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Kickstart or indiegogo?

Discussion in 'Starting Your Business' started by innov8, Oct 6, 2016.

Kickstarter or Indiegogo?

  1. Kickstarter

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  2. Indiegogo

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  1. innov8

    innov8 Entrepreneur

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    Back again Entre Fix!

    Id love some help on deciding how to go about using a social funding platform.

    1. Before I launch my project, is it best to build a big following or do I just go for it? (any personal experience or friends that have either tried and failed, or succeeded)
    2. Which platform do I use? Do I try both?
    3. If I fail, does that mean my product wont succeed?
    Just some questions that I've running around in my head and would love some guidance.

    Thanks everybody,

    Mofectious
     

  2. Matthew Toren

    Matthew Toren Entrepreneur

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    Hi there! To start, I want to let you know that the failure of a crowdfunding campaign doesn't mean the product has failed. A failed crowdfunding campaign could mean a number of things: improper timing, poor marketing, that adjustments need to be made to the product to make it desirable.... However, you obviously don't want your campaign to fail if possible, so here are my thoughts on the matter.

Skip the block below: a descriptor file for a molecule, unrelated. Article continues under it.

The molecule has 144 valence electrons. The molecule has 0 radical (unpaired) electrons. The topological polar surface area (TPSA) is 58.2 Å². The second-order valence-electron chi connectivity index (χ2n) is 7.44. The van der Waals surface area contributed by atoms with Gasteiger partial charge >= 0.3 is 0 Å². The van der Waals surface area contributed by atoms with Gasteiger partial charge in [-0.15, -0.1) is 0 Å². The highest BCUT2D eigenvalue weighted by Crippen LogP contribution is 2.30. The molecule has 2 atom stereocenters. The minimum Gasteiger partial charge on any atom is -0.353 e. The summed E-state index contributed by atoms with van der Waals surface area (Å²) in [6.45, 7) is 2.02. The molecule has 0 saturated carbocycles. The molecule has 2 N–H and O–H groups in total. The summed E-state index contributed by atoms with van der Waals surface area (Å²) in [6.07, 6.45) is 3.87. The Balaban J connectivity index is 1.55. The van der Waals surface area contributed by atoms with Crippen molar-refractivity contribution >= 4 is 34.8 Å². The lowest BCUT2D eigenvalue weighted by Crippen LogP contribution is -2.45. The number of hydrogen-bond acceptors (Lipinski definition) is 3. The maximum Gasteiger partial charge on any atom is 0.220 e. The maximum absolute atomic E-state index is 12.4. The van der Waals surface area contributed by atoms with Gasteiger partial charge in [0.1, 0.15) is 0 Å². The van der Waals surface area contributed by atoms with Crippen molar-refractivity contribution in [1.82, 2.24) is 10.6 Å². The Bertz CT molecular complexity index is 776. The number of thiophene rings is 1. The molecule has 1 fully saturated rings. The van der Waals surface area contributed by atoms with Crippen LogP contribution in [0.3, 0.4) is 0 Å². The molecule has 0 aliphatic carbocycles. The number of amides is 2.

Kickstarter and Indiegogo are massively different, and you were right to approach them with caution. Kickstarter only allows the "all or nothing" type of crowdfunding, in which you don't receive any money if you don't fully meet your goal. Indiegogo lets you use "all or nothing" crowdfunding, but it's up to you. With Indiegogo, you can choose a model that essentially allows people to donate to your cause without the stress of meeting a particular goal. However, this comes with a disadvantage: without that stress, people may assume that the product will still come to fruition without their help, and leave the responsibility of donating up to someone else.

    Kickstarter comes with a much larger user base. Journalists (like our own) tend to keep an eye on Kickstarter because it consists of more projects, so there's a bigger chance they'll find a juicy topic for a story each day. But here's the thing: the people you advertise to don't care whether you use Kickstarter or Indiegogo. Nobody is going to see your campaign and say, "Oh, they're using Indiegogo--I won't donate." So if you know you're great at marketing and have a buddy or two in journalism, platform size doesn't have to be a factor.

    Ultimately, it's up to you which platform you use--but I hope this helps you make the most educated decision possible.

    Matthew Toren
     

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